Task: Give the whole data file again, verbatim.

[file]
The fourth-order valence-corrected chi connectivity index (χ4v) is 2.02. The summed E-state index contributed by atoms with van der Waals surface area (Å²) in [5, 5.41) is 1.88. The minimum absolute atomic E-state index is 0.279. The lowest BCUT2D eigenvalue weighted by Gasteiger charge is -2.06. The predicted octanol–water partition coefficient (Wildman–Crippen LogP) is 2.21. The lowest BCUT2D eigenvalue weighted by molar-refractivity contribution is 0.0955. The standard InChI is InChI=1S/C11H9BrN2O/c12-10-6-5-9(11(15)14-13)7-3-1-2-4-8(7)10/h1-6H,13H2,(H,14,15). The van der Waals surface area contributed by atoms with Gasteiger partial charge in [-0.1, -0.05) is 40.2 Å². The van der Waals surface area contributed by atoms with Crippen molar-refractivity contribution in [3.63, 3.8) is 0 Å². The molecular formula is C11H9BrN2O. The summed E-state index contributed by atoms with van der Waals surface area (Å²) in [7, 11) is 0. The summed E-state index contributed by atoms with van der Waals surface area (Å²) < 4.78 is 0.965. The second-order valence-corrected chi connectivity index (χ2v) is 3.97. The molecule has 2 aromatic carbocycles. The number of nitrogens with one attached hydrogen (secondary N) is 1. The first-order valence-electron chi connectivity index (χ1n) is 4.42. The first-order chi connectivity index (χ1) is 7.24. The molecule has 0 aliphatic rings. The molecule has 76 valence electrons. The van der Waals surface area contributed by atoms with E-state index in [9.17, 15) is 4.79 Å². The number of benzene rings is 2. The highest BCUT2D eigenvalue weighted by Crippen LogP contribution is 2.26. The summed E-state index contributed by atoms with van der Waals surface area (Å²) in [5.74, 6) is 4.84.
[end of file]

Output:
The fourth-order valence-corrected chi connectivity index (χ4v) is 2.02. The summed E-state index contributed by atoms with van der Waals surface area (Å²) in [5, 5.41) is 1.88. The minimum absolute atomic E-state index is 0.279. The lowest BCUT2D eigenvalue weighted by Gasteiger charge is -2.06. The predicted octanol–water partition coefficient (Wildman–Crippen LogP) is 2.21. The lowest BCUT2D eigenvalue weighted by molar-refractivity contribution is 0.0955. The standard InChI is InChI=1S/C11H9BrN2O/c12-10-6-5-9(11(15)14-13)7-3-1-2-4-8(7)10/h1-6H,13H2,(H,14,15). The van der Waals surface area contributed by atoms with Gasteiger partial charge in [-0.1, -0.05) is 40.2 Å². The van der Waals surface area contributed by atoms with Crippen molar-refractivity contribution in [3.63, 3.8) is 0 Å². The molecular formula is C11H9BrN2O. The summed E-state index contributed by atoms with van der Waals surface area (Å²) in [7, 11) is 0. The summed E-state index contributed by atoms with van der Waals surface area (Å²) < 4.78 is 0.965. The second-order valence-corrected chi connectivity index (χ2v) is 3.97. The molecule has 2 aromatic carbocycles. The number of nitrogens with one attached hydrogen (secondary N) is 1. The first-order valence-electron chi connectivity index (χ1n) is 4.42. The first-order chi connectivity index (χ1) is 7.24. The molecule has 0 aliphatic rings. The molecule has 76 valence electrons. The van der Waals surface area contributed by atoms with E-state index in [9.17, 15) is 4.79 Å². The number of benzene rings is 2. The highest BCUT2D eigenvalue weighted by Crippen LogP contribution is 2.26. The summed E-state index contributed by atoms with van der Waals surface area (Å²) in [5.74, 6) is 4.84.